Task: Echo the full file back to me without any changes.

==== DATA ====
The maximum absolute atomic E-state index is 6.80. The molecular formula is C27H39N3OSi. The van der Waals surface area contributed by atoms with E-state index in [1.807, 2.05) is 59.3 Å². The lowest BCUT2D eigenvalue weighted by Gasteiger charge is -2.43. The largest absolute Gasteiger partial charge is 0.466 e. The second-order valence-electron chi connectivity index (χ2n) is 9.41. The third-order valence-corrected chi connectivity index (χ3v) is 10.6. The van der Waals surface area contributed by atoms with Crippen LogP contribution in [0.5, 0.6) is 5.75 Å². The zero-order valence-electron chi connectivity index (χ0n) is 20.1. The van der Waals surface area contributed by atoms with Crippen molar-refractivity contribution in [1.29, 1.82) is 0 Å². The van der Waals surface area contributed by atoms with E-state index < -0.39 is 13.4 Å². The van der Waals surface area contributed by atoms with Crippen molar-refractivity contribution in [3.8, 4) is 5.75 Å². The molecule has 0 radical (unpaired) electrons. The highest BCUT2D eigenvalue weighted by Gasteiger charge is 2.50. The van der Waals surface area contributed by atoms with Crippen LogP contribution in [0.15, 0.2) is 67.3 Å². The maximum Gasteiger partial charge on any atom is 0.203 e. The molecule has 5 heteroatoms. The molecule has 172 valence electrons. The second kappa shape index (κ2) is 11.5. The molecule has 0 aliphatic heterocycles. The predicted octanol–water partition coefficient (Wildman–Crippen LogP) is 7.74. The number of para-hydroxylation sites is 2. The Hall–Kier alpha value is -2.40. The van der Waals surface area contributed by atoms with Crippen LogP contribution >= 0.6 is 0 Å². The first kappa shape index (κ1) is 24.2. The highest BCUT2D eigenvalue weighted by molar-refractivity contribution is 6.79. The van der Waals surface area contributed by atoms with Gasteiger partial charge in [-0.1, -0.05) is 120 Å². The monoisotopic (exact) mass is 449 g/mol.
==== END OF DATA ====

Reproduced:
The maximum absolute atomic E-state index is 6.80. The molecular formula is C27H39N3OSi. The van der Waals surface area contributed by atoms with E-state index in [1.807, 2.05) is 59.3 Å². The lowest BCUT2D eigenvalue weighted by Gasteiger charge is -2.43. The largest absolute Gasteiger partial charge is 0.466 e. The second-order valence-electron chi connectivity index (χ2n) is 9.41. The third-order valence-corrected chi connectivity index (χ3v) is 10.6. The van der Waals surface area contributed by atoms with Crippen LogP contribution in [0.5, 0.6) is 5.75 Å². The zero-order valence-electron chi connectivity index (χ0n) is 20.1. The van der Waals surface area contributed by atoms with Crippen molar-refractivity contribution in [1.29, 1.82) is 0 Å². The van der Waals surface area contributed by atoms with E-state index < -0.39 is 13.4 Å². The van der Waals surface area contributed by atoms with Crippen molar-refractivity contribution in [3.8, 4) is 5.75 Å². The molecule has 0 radical (unpaired) electrons. The highest BCUT2D eigenvalue weighted by Gasteiger charge is 2.50. The van der Waals surface area contributed by atoms with Crippen LogP contribution in [0.15, 0.2) is 67.3 Å². The maximum Gasteiger partial charge on any atom is 0.203 e. The molecule has 5 heteroatoms. The molecule has 172 valence electrons. The second kappa shape index (κ2) is 11.5. The molecule has 0 aliphatic heterocycles. The predicted octanol–water partition coefficient (Wildman–Crippen LogP) is 7.74. The number of para-hydroxylation sites is 2. The Hall–Kier alpha value is -2.40. The van der Waals surface area contributed by atoms with Crippen LogP contribution >= 0.6 is 0 Å². The first kappa shape index (κ1) is 24.2. The highest BCUT2D eigenvalue weighted by molar-refractivity contribution is 6.79. The van der Waals surface area contributed by atoms with Gasteiger partial charge in [-0.1, -0.05) is 120 Å². The monoisotopic (exact) mass is 449 g/mol.